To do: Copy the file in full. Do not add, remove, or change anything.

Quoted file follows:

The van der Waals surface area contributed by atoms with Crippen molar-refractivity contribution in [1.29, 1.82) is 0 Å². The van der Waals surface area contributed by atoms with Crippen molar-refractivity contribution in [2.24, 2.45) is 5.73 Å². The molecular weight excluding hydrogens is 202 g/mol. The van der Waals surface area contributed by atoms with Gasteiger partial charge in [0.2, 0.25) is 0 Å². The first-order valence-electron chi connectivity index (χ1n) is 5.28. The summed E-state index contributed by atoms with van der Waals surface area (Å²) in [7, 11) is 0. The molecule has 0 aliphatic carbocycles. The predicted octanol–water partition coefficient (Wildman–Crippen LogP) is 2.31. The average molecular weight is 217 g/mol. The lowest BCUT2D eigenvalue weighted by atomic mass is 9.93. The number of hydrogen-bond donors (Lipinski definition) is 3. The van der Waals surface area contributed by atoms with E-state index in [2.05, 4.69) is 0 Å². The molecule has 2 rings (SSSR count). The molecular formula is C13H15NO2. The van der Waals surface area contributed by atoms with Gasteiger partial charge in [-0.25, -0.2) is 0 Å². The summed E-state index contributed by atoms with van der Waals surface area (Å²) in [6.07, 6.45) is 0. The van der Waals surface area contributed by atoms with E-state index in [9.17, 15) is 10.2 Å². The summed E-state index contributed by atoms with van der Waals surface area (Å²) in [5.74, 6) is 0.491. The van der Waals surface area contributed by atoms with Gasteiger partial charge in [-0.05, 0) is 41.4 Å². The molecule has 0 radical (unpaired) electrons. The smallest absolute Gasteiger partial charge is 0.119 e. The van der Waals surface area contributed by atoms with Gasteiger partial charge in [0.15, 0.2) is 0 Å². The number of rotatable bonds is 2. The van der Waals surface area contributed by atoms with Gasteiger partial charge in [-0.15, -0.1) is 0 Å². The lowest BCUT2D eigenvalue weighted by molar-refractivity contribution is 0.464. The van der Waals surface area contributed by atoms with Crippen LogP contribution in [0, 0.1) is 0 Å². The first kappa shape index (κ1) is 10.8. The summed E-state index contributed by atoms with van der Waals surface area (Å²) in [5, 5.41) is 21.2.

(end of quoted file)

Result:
The van der Waals surface area contributed by atoms with Crippen molar-refractivity contribution in [1.29, 1.82) is 0 Å². The van der Waals surface area contributed by atoms with Crippen molar-refractivity contribution in [2.24, 2.45) is 5.73 Å². The molecular weight excluding hydrogens is 202 g/mol. The van der Waals surface area contributed by atoms with Gasteiger partial charge in [0.2, 0.25) is 0 Å². The first-order valence-electron chi connectivity index (χ1n) is 5.28. The summed E-state index contributed by atoms with van der Waals surface area (Å²) in [7, 11) is 0. The molecule has 0 aliphatic carbocycles. The predicted octanol–water partition coefficient (Wildman–Crippen LogP) is 2.31. The average molecular weight is 217 g/mol. The lowest BCUT2D eigenvalue weighted by atomic mass is 9.93. The number of hydrogen-bond donors (Lipinski definition) is 3. The van der Waals surface area contributed by atoms with E-state index in [2.05, 4.69) is 0 Å². The molecule has 2 rings (SSSR count). The molecular formula is C13H15NO2. The van der Waals surface area contributed by atoms with Gasteiger partial charge in [-0.25, -0.2) is 0 Å². The summed E-state index contributed by atoms with van der Waals surface area (Å²) in [6.07, 6.45) is 0. The van der Waals surface area contributed by atoms with E-state index in [9.17, 15) is 10.2 Å². The summed E-state index contributed by atoms with van der Waals surface area (Å²) in [5.74, 6) is 0.491. The van der Waals surface area contributed by atoms with Gasteiger partial charge in [-0.05, 0) is 41.4 Å². The molecule has 0 radical (unpaired) electrons. The smallest absolute Gasteiger partial charge is 0.119 e. The van der Waals surface area contributed by atoms with Gasteiger partial charge in [0.15, 0.2) is 0 Å². The number of rotatable bonds is 2. The van der Waals surface area contributed by atoms with Gasteiger partial charge in [-0.15, -0.1) is 0 Å². The lowest BCUT2D eigenvalue weighted by molar-refractivity contribution is 0.464. The van der Waals surface area contributed by atoms with Crippen LogP contribution in [0, 0.1) is 0 Å². The first kappa shape index (κ1) is 10.8. The summed E-state index contributed by atoms with van der Waals surface area (Å²) in [5, 5.41) is 21.2.